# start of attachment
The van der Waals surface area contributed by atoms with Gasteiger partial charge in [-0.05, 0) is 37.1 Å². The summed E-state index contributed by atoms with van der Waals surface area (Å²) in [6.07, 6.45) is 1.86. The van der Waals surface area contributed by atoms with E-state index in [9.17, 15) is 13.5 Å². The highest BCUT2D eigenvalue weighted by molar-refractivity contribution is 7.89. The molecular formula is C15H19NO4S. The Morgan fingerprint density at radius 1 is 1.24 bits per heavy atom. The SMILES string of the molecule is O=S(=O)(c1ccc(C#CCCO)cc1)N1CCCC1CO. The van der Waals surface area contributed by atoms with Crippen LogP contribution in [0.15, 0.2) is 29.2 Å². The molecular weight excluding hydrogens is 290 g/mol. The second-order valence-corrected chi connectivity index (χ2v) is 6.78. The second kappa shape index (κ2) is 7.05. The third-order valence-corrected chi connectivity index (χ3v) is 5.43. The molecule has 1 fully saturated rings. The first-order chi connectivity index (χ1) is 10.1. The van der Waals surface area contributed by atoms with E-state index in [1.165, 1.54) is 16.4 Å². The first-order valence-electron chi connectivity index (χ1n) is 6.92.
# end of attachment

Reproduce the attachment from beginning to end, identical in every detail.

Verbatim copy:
The van der Waals surface area contributed by atoms with Gasteiger partial charge in [-0.05, 0) is 37.1 Å². The summed E-state index contributed by atoms with van der Waals surface area (Å²) in [6.07, 6.45) is 1.86. The van der Waals surface area contributed by atoms with E-state index in [9.17, 15) is 13.5 Å². The highest BCUT2D eigenvalue weighted by molar-refractivity contribution is 7.89. The molecular formula is C15H19NO4S. The Morgan fingerprint density at radius 1 is 1.24 bits per heavy atom. The SMILES string of the molecule is O=S(=O)(c1ccc(C#CCCO)cc1)N1CCCC1CO. The van der Waals surface area contributed by atoms with Crippen LogP contribution in [0.15, 0.2) is 29.2 Å². The molecular weight excluding hydrogens is 290 g/mol. The second-order valence-corrected chi connectivity index (χ2v) is 6.78. The second kappa shape index (κ2) is 7.05. The third-order valence-corrected chi connectivity index (χ3v) is 5.43. The molecule has 1 fully saturated rings. The first-order chi connectivity index (χ1) is 10.1. The van der Waals surface area contributed by atoms with E-state index in [1.165, 1.54) is 16.4 Å². The first-order valence-electron chi connectivity index (χ1n) is 6.92.